d. The Common Good and the Good of the Individual Monk. The common problem of finding the proper relationship between the talents and aspirations of the individual monk and the welfare of the community is intensified when a sense of community identity is weak or lacking. In the absence of a clear sense of religious identity within the community, the tendency of individuals to pursue private projects and esoteric types of personal fulfillment to the neglect of community concerns is encouraged, and our communities tend to produce rugged individualists who really live on the margin of the community.
On the other hand, to the extent that the traditionally Benedictine understanding of obedience as directed primarily to the welfare of the monk has been overshadowed by a concept of obedience as primarily an instrument for furthering community apostolates, a process of depersonalization has set in. Some monks come to feel that they are being "used" to fulfill commitments, as they are assigned tasks for which they have little preparation, talent, interest, or spiritual resources, or as their value is assessed primarily in terms of the contribution of their work to the institution.
e. The Role of the Abbot. In Benedictine teaching the abbot has general responsibility for all aspects of the monastic community's life; within this overall responsibility his primary role has generally been considered to be that of spiritual master and ascetical director; in the context of local stability he has, in theory, a relationship to each of his monks which does not characterize the role of major superiors in other religious orders. Because of this role attributed to him by the Rule, his influence on the spiritual vitality of the community is very great. Hence the manifold problems presently experienced in regard to the role of the abbot in our communities are crucial.
Thus, in a democratic culture that stresses dialogue, individual responsibility, and personal fulfillment, the plenary authority given to the abbot by the pope and the way in which this authority is sometimes exercised present serious problems to many. In several cases, the dispersal of monks outside the community, the large size of the community, and the administrative demands made upon the abbot interfere with his role of forming the community spiritually.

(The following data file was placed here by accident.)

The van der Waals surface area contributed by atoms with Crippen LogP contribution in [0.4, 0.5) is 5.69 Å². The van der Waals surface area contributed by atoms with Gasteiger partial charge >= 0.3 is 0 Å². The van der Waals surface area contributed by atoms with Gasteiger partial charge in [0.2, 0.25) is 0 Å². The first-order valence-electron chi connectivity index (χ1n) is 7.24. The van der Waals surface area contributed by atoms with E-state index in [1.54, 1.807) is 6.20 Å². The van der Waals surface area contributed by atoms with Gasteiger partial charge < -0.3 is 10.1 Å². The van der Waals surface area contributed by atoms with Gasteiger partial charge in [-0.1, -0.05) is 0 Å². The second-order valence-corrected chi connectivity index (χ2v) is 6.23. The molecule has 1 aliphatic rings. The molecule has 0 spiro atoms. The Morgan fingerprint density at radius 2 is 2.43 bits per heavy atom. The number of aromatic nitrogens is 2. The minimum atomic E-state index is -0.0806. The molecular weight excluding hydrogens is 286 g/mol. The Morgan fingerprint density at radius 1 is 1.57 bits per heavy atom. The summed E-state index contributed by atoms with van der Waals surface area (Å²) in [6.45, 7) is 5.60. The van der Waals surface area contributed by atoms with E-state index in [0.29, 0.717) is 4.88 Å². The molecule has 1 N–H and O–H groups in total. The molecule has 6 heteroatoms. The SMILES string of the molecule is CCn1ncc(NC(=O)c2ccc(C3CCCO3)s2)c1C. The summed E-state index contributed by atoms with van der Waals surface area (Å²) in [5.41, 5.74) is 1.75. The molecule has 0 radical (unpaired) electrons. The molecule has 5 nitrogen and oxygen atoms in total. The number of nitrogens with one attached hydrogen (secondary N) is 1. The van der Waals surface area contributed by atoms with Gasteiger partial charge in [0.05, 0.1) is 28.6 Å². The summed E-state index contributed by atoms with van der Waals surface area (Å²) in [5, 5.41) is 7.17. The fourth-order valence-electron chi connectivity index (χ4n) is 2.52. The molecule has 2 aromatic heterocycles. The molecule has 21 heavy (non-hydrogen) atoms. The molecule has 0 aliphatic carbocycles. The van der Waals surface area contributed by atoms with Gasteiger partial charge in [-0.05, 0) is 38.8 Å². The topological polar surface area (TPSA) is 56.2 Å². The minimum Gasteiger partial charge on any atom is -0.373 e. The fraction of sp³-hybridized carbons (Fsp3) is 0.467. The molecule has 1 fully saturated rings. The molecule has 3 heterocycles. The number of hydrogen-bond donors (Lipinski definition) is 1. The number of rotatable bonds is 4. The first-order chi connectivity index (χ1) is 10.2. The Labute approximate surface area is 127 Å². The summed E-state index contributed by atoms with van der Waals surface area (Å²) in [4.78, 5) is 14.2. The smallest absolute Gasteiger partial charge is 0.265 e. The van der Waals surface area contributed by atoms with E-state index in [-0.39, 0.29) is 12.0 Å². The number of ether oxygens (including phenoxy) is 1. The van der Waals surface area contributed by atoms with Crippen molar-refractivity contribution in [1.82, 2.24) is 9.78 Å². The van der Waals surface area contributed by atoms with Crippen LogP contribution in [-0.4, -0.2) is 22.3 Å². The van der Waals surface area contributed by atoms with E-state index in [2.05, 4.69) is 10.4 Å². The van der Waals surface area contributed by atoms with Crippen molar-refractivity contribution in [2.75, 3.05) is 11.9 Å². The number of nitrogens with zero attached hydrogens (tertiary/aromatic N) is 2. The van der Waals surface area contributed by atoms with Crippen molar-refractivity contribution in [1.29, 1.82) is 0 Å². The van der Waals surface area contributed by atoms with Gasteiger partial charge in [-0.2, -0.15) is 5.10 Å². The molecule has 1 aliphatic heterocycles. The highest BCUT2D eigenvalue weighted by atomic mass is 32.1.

Further, the qualifications necessary for fulfilling the primary role of the abbot as spiritual father and the qualifications for holding ultimate responsibility over specialized modern apostolates do not coincide in every respect and may not easily be found in one man. Hence communities engaged in such apostolates may find themselves in a dilemma in choosing an abbot, and abbots themselves may find a conflict of finalities in exercising their several roles.
Finally, because of the lack of clarity in regard to Benedictine identity, it happens that communities sometimes decide to choose as abbot a person who can maintain some kind of equilibrium between conflicting elements in the community rather than one who can resolve the conflicts by firm leadership.
f. Overcommitment. Problems arising from overcommitment are common in our monasteries, and overcommitment itself is encouraged by a lack of clear criteria for judging what kind and degree of commitments are compatible with the basic orientation of Benedictine life. Such problems begin already on the level of formation. There is considerable difficulty in offering and assimilating three complete programs of formation -- religious, clerical, and professional -- programs whose finalities do not entirely coincide.
Then there is the overcommitment of the individual or the community to activities that either in their number or in the time and effort they demand make the balance between prayer, lectio, and work as envisaged by the Rule a practical impossibility for many.
Programs of renewal on the local and congregational level have often been seriously hindered by such overcommitment, in as much as such programs often depend to a great extent on monks whose commitments are already heavy. Not least of all, some monks feel that their communities have made such heavy investments of personnel and money in certain traditional apostolates that the monks are no longer capable of exercising their traditional prophetic role of reading the signs of the times and adjusting flexibly to the present needs of the Church and the world.
The institutional problems which our communities face are not only numerous, but they also touch all the major aspects of our religious life. All are to some degree problems of adaptation: if the houses of our Congregation wish to survive with any vitality, they must take seriously the cultural transformation through which human society is passing, and with a critical spirit seek new forms of Benedictine life which can be meaningful for men of the Church and world today. But the problem of adaptation immediately implies the more basic problem of identity. The process of adaptation can become a process of creative growth only on condition that it is related to a clear perception of our heritage.
Part 3 - Next >
Renew and Create
Congregations of North America
The Confederation of Monastic Congregations